All firms with ‘non-equity’ partners, principals, directors, etc. will need to review their arrangements from 1 July 2024.

Equity holders

Even for equity holders, the use of shares or units with discretionary income entitlements can be problematic. Where the income distributions are determined using metrics based on individual performance, the ATO will generally question whether this should be considered personal income of the IPP.

Related-party financing and refinancing arrangements are also considered high-risk features. This is particularly true where the IPP utilises financing arrangements involving associated entities to acquire some or all of their existing equity interest in a professional firm.

‘Exotic’ and non-standard structures

‘Exotic’ and non-standard structures in any business sector always tend to attract the attention of the ATO, and it’s no different for professional practices, where the ATO is looking for evidence of a genuine commercial rationale for the arrangements.

Some other areas of concern

The guidance also highlights other areas of concern that may bring IPPs’ profit-sharing arrangements into the ATO’s focus, including Division 7A loans and Section 100A (reimbursement arrangements) distributions. Further, service trust arrangements and the valuation of goodwill on entry/exit of IPPs are always focus areas for the ATO.

William Buck’s assessment of the guidance

One of the biggest criticisms of the Practical Compliance Guidance was that the ATO did not provide any real legal justification for its views. The ATO acknowledged that the PCG is a risk assessment tool and not a statement of the law. Importantly, that does not make the ATO’s view wrong as it may well be upheld by a court in the future. However, it does highlight a practical problem facing taxpayers who fall within the scope of the PCG.

The low-risk strategy is for an IPP to arrange their affairs to achieve a ‘Green’ risk rating. The trade-off is that this may require the IPP to pay more tax than would otherwise be the case.

An alternative strategy is for an IPP to follow the law as it currently stands, even if this results in an ‘Amber’ or ‘Red’ risk rating. The challenge with this approach is that the additional compliance costs to deal with an ATO review may exceed the tax savings that are achieved.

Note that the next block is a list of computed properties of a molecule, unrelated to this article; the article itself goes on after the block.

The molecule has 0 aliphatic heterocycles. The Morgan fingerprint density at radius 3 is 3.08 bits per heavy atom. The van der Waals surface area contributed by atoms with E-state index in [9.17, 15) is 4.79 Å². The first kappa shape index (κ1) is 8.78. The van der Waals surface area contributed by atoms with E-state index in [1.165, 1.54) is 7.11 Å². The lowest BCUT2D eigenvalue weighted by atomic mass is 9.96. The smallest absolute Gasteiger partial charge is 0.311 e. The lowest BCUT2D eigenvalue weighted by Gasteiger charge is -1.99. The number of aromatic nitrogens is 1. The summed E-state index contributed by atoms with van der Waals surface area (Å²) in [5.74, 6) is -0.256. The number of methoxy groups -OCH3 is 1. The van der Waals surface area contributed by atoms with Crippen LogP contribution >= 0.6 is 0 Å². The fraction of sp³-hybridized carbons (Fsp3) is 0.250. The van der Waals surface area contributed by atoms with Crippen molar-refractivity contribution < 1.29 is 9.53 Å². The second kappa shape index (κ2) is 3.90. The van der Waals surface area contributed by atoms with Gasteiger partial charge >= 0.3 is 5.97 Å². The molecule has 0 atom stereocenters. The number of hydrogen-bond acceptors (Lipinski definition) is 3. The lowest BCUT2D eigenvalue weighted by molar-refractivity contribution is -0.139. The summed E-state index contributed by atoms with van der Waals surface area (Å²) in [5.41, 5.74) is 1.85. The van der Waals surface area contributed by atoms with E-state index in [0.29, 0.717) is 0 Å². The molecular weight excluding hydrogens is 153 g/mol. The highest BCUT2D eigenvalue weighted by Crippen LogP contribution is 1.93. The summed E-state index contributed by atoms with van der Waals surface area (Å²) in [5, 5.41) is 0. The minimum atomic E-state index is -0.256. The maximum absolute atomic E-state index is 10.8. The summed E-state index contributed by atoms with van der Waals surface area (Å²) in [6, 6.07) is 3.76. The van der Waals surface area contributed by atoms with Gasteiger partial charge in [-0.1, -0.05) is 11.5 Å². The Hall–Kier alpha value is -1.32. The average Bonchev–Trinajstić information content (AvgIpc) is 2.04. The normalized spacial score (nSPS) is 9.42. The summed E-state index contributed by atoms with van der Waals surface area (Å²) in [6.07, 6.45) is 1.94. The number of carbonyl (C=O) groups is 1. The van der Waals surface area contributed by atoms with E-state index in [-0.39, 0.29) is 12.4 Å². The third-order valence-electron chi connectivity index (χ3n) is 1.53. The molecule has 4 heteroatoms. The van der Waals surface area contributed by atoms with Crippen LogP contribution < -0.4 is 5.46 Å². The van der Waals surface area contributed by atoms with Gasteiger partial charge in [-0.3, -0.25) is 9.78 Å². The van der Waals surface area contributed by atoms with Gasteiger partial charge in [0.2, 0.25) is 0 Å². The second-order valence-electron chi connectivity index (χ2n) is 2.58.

Ultimately, where an IPP sits on the risk scale is a commercial decision for each IPP – what risk are you prepared to accept and what price would you be prepared to pay to mitigate that risk?

If you are prepared to adopt a risk rating other than ‘Green’, but still wish to mitigate some level of risk, it is important to go back to the core of the ATO concerns – the level of personal taxable income for the IPP – is it lower than ‘market rate’? This includes all forms of remuneration such as salary, superannuation, benefits, profit distributions, etc. To mitigate this aspect, IPPs should have personal remuneration that makes commercial sense. Comparability with the remuneration of senior employees would be one factor. Changes in personal remuneration, as the IPP takes on additional responsibilities, would be another.

IPPs, and the firm overall, should structure profit allocation arrangements to achieve a level of personal remuneration that makes the IPP an unattractive target for ATO compliance resources by:

  • structuring remuneration arrangements in a way that can be commercially justified, and does not look artificial or contrived, and
  • ensuring that the level of personal income reported by the IPP compares to senior employees in the organisation or industry.

Even if a ‘Green’ rating can’t be achieved under the practical compliance guidance’s risk assessment framework, following these principles should help minimise the risk of attracting the ATO’s attention. or any ATO audit or review resulting in adverse findings.

For assistance in assessing and managing your tax position, contact your local William Buck Tax Advisor.